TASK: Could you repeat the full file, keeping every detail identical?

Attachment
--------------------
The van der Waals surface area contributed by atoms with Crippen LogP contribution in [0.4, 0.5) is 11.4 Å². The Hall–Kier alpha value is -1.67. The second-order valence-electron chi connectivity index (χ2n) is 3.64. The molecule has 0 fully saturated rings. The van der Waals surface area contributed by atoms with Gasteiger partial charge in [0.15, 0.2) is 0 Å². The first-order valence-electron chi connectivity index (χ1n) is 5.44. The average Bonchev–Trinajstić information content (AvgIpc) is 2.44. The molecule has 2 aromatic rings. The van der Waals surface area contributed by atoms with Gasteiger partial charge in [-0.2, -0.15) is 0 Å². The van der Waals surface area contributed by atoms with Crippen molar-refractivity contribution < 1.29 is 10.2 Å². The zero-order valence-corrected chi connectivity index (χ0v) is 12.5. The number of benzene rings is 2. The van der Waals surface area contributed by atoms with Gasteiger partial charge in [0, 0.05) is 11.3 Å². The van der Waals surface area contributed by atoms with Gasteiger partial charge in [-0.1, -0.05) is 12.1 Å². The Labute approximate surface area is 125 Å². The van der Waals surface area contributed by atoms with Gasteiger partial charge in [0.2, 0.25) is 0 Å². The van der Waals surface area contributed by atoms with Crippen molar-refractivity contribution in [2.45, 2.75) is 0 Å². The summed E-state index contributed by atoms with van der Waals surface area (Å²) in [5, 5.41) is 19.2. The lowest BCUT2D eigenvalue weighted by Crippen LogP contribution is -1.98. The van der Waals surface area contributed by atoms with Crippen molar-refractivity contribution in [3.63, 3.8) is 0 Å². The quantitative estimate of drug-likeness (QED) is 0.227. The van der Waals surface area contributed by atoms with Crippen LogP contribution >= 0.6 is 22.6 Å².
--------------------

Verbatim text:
The van der Waals surface area contributed by atoms with Crippen LogP contribution in [0.4, 0.5) is 11.4 Å². The Hall–Kier alpha value is -1.67. The second-order valence-electron chi connectivity index (χ2n) is 3.64. The molecule has 0 fully saturated rings. The van der Waals surface area contributed by atoms with Gasteiger partial charge in [0.15, 0.2) is 0 Å². The first-order valence-electron chi connectivity index (χ1n) is 5.44. The average Bonchev–Trinajstić information content (AvgIpc) is 2.44. The molecule has 2 aromatic rings. The van der Waals surface area contributed by atoms with Gasteiger partial charge in [-0.2, -0.15) is 0 Å². The van der Waals surface area contributed by atoms with Crippen molar-refractivity contribution < 1.29 is 10.2 Å². The zero-order valence-corrected chi connectivity index (χ0v) is 12.5. The number of benzene rings is 2. The van der Waals surface area contributed by atoms with Gasteiger partial charge in [0, 0.05) is 11.3 Å². The van der Waals surface area contributed by atoms with Gasteiger partial charge in [-0.1, -0.05) is 12.1 Å². The Labute approximate surface area is 125 Å². The van der Waals surface area contributed by atoms with Gasteiger partial charge in [0.2, 0.25) is 0 Å². The van der Waals surface area contributed by atoms with Crippen molar-refractivity contribution in [2.45, 2.75) is 0 Å². The summed E-state index contributed by atoms with van der Waals surface area (Å²) in [5, 5.41) is 19.2. The lowest BCUT2D eigenvalue weighted by Crippen LogP contribution is -1.98. The van der Waals surface area contributed by atoms with Crippen molar-refractivity contribution in [3.63, 3.8) is 0 Å². The quantitative estimate of drug-likeness (QED) is 0.227. The van der Waals surface area contributed by atoms with Crippen LogP contribution >= 0.6 is 22.6 Å².